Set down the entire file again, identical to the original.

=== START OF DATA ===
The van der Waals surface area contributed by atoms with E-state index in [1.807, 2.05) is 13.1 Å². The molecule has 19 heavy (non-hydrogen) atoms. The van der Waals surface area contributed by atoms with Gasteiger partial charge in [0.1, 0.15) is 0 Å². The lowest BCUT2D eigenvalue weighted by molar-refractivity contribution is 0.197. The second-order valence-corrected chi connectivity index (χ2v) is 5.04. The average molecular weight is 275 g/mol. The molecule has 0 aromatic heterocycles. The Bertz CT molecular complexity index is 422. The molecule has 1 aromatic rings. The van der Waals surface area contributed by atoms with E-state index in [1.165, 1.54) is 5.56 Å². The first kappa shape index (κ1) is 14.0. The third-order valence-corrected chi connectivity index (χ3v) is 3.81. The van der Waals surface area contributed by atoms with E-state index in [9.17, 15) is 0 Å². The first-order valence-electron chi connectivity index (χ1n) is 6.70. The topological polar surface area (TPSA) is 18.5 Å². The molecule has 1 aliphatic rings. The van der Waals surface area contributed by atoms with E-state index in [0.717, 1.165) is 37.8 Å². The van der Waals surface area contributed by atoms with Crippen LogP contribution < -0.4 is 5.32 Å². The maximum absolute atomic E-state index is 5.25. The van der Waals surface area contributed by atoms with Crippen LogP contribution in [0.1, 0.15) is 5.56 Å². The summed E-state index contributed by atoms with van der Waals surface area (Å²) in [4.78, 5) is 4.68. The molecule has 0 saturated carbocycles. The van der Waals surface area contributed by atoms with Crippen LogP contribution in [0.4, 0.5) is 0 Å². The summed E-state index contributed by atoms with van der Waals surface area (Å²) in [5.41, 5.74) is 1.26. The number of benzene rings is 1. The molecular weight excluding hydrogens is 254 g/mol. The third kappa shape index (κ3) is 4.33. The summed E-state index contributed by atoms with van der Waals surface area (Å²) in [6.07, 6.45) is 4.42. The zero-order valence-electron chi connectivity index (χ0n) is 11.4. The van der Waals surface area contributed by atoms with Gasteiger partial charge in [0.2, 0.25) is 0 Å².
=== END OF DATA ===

The van der Waals surface area contributed by atoms with E-state index in [1.807, 2.05) is 13.1 Å². The molecule has 19 heavy (non-hydrogen) atoms. The van der Waals surface area contributed by atoms with Gasteiger partial charge in [0.1, 0.15) is 0 Å². The lowest BCUT2D eigenvalue weighted by molar-refractivity contribution is 0.197. The second-order valence-corrected chi connectivity index (χ2v) is 5.04. The average molecular weight is 275 g/mol. The molecule has 0 aromatic heterocycles. The Bertz CT molecular complexity index is 422. The molecule has 1 aromatic rings. The van der Waals surface area contributed by atoms with E-state index in [1.165, 1.54) is 5.56 Å². The first kappa shape index (κ1) is 14.0. The third-order valence-corrected chi connectivity index (χ3v) is 3.81. The van der Waals surface area contributed by atoms with E-state index in [9.17, 15) is 0 Å². The first-order valence-electron chi connectivity index (χ1n) is 6.70. The topological polar surface area (TPSA) is 18.5 Å². The molecule has 1 aliphatic rings. The van der Waals surface area contributed by atoms with E-state index in [0.717, 1.165) is 37.8 Å². The van der Waals surface area contributed by atoms with Crippen LogP contribution < -0.4 is 5.32 Å². The maximum absolute atomic E-state index is 5.25. The van der Waals surface area contributed by atoms with Crippen LogP contribution in [0.1, 0.15) is 5.56 Å². The summed E-state index contributed by atoms with van der Waals surface area (Å²) in [4.78, 5) is 4.68. The molecule has 0 saturated carbocycles. The van der Waals surface area contributed by atoms with Crippen LogP contribution in [0.4, 0.5) is 0 Å². The summed E-state index contributed by atoms with van der Waals surface area (Å²) in [5.41, 5.74) is 1.26. The number of benzene rings is 1. The molecular weight excluding hydrogens is 254 g/mol. The third kappa shape index (κ3) is 4.33. The summed E-state index contributed by atoms with van der Waals surface area (Å²) in [6.07, 6.45) is 4.42. The zero-order valence-electron chi connectivity index (χ0n) is 11.4. The van der Waals surface area contributed by atoms with Gasteiger partial charge in [0.2, 0.25) is 0 Å².